Procter & Gamble reported quarterly earnings and revenue that beat analysts' expectations on Tuesday aided by investments the company is making to develop new products and boost advertising.
In the fiscal-fourth quarter ended June 30, P&G said it earned 79 cents a share, excluding items. The company had been expected to earn 74 cents a share, on average, according to Thomson First call.
While revenue fell 2.8 percent to $16.1 billion from $16.55 billion, it topped Wall Street's average estimates of $15.83 billion.
"The fourth quarter was another period of progress driving P&G's results to a balance of strong top-line growth, bottom-line growth and cash generation," CEO David Taylor said in a statement. "We grew organic volume and sales in all reporting segments. We increased investments in innovation and advertising, funded by strong productivity improvement."
The results are good news for Taylor, who has been at the helm less than a year. Before the bell, shares of the company were up as much as 1.2 percent.
Still, P&G has been struggling to grow revenue consistently and to develop products large enough to move the needle at the company, which is the world's largest consumer products maker. One strategy has been its cost-cutting efforts — begun under Taylor's predecessor A.G. Lafley — which are making the company more nimble.
P&G is targeting another $10 billion in cost cuts over the next five years, much of which will be reinvested to drive top-line growth, Jon Moeller, P&G's chief financial officer said on CNBC's "Squawk Box" Tuesday.
P&G saw the strongest organic volume growth in its health-care segment, where this metric rose 5 percent driven by increased marketing spending in oral care and a late cough and cold season. The company also was able to raise prices in both oral care and personal health care.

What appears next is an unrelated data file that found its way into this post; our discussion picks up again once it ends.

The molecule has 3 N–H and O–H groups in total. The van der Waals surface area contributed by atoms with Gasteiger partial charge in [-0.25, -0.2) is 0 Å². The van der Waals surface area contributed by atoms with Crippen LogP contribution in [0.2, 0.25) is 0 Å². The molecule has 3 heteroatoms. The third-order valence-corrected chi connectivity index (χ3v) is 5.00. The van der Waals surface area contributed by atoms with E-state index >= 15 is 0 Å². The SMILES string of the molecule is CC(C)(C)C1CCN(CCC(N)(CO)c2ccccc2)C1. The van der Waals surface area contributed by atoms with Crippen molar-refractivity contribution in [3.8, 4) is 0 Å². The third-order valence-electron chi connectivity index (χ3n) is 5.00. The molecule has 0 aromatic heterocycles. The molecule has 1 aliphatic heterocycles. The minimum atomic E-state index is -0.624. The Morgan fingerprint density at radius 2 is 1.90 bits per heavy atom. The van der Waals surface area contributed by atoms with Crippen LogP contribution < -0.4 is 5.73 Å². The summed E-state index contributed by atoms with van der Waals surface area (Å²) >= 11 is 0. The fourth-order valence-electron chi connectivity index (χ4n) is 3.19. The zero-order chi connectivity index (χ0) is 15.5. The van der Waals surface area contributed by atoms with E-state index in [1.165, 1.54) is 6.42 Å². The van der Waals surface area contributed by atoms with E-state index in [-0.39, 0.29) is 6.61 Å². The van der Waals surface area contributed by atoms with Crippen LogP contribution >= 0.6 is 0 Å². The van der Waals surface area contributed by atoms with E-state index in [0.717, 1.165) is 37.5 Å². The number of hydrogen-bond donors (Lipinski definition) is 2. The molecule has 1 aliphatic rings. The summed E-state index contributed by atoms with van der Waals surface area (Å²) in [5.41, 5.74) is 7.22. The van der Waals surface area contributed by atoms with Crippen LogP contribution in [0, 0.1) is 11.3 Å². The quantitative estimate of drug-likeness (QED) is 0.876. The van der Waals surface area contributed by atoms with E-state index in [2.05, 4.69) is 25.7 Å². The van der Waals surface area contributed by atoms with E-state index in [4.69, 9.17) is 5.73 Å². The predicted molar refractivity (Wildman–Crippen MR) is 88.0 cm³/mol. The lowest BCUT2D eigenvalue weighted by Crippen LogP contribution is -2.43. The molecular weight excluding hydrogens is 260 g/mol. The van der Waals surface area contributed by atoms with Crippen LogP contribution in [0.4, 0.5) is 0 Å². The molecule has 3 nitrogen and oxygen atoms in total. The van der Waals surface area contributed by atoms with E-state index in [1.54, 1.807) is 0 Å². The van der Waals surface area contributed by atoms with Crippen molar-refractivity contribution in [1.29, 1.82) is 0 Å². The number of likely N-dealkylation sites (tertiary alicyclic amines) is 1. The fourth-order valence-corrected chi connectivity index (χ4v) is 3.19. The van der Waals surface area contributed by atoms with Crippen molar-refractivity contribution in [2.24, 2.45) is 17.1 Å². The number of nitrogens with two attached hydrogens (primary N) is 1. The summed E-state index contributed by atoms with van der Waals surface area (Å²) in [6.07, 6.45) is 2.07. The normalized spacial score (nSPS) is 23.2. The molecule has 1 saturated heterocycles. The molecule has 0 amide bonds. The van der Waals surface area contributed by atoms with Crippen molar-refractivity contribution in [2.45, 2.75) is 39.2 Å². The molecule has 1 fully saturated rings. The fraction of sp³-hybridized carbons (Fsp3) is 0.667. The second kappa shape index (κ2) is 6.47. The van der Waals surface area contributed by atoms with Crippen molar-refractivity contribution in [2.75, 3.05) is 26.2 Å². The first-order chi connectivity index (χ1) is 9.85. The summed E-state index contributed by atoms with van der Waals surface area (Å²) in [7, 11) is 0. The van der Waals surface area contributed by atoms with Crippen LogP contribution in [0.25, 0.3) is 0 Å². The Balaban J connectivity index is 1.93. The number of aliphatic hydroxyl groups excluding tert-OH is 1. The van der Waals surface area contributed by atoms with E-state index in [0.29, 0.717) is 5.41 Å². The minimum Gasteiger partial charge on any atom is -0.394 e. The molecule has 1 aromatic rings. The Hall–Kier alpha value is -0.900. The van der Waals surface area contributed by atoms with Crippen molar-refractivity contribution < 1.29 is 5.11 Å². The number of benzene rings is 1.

P&G owns the Crest and Oral-B brands and Vicks.
Organic volume growth also rose at all of the company's other segments, with beauty up 1 percent; and its grooming, fabric and home care, and its baby, feminine and family care division each posting a 2 percent gain.
In addition, the company reported that its China division, its second-largest market in terms of sales and profit, had seen sales improve during the fiscal fourth-quarter.
Sales in the division had been down 8 percent in the fiscal second quarter and down 4 percent in the fiscal third quarter.
"We see it sequentially improving," Taylor said of the China division, noting that the company expects to see more innovation designed specifically for the country in the next 12 to 18 months.
"Moving from one child households to two child households, moving from manufacturing-based economy to hopefully more of a consumption-based economy, it's a very important market for us." Moeller told CNBC. "We have a little bit of work to do to get our portfolio balanced and get in the right channels of distribution, but...we're making strong progress."
The company projects that organic sales will grow 2 percent for fiscal 2017, but will likely face headwinds from foreign exchange and brand divestitures.
"Looking forward, we're committed to continued productivity improvement and cost savings that provide the fuel for innovation and investments needed to accelerate and sustain faster top-line growth," Taylor said. "We expect fiscal 2017 to mark another significant step toward our goal of balanced growth and value creation and total shareholder return in the top third of our competitive peer group."
The company forecasts its fiscal 2017 GAAP earnings per share will include about 10 cents per share of non-core restructuring costs and a gain from the divestiture of 41 beauty brands to Coty slated for October 2016.
On average, analysts expect the P&G's revenue to grow 1 percent in 2017, versus the prior year, according to Thomson Reuters.
Shares in P&G are up nearly 13 percent year over year, outpacing the Dow Jones industrial average, which is up about 4 percent over the same time period.